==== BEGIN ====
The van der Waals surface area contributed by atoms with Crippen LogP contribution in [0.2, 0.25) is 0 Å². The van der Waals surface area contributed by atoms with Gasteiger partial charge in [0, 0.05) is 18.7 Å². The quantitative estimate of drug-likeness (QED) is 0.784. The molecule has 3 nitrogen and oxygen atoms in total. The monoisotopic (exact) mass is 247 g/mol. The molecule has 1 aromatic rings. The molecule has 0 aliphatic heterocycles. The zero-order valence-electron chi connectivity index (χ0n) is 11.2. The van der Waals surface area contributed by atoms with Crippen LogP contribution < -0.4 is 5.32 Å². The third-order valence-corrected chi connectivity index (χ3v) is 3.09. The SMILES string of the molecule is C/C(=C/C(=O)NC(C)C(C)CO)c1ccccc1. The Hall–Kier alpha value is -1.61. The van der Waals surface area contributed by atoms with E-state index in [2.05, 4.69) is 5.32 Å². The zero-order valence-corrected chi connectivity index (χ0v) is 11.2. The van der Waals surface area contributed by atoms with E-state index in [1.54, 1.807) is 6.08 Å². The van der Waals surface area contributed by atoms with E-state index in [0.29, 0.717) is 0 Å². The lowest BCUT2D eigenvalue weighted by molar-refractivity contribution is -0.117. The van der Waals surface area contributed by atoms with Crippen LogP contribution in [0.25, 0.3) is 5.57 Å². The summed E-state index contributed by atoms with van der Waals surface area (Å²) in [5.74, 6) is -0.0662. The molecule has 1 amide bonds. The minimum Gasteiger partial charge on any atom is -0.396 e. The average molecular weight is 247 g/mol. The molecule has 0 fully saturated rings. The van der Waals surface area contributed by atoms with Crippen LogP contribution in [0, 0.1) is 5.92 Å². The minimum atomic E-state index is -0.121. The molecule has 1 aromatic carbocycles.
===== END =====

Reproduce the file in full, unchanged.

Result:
The van der Waals surface area contributed by atoms with Crippen LogP contribution in [0.2, 0.25) is 0 Å². The van der Waals surface area contributed by atoms with Gasteiger partial charge in [0, 0.05) is 18.7 Å². The quantitative estimate of drug-likeness (QED) is 0.784. The molecule has 3 nitrogen and oxygen atoms in total. The monoisotopic (exact) mass is 247 g/mol. The molecule has 1 aromatic rings. The molecule has 0 aliphatic heterocycles. The zero-order valence-electron chi connectivity index (χ0n) is 11.2. The van der Waals surface area contributed by atoms with Crippen LogP contribution < -0.4 is 5.32 Å². The third-order valence-corrected chi connectivity index (χ3v) is 3.09. The SMILES string of the molecule is C/C(=C/C(=O)NC(C)C(C)CO)c1ccccc1. The Hall–Kier alpha value is -1.61. The van der Waals surface area contributed by atoms with E-state index in [2.05, 4.69) is 5.32 Å². The zero-order valence-corrected chi connectivity index (χ0v) is 11.2. The van der Waals surface area contributed by atoms with E-state index in [1.54, 1.807) is 6.08 Å². The van der Waals surface area contributed by atoms with E-state index in [0.29, 0.717) is 0 Å². The lowest BCUT2D eigenvalue weighted by molar-refractivity contribution is -0.117. The van der Waals surface area contributed by atoms with Crippen LogP contribution in [0.25, 0.3) is 5.57 Å². The summed E-state index contributed by atoms with van der Waals surface area (Å²) in [5.74, 6) is -0.0662. The molecule has 1 amide bonds. The minimum Gasteiger partial charge on any atom is -0.396 e. The average molecular weight is 247 g/mol. The molecule has 0 fully saturated rings. The van der Waals surface area contributed by atoms with Crippen LogP contribution in [0, 0.1) is 5.92 Å². The minimum atomic E-state index is -0.121. The molecule has 1 aromatic carbocycles.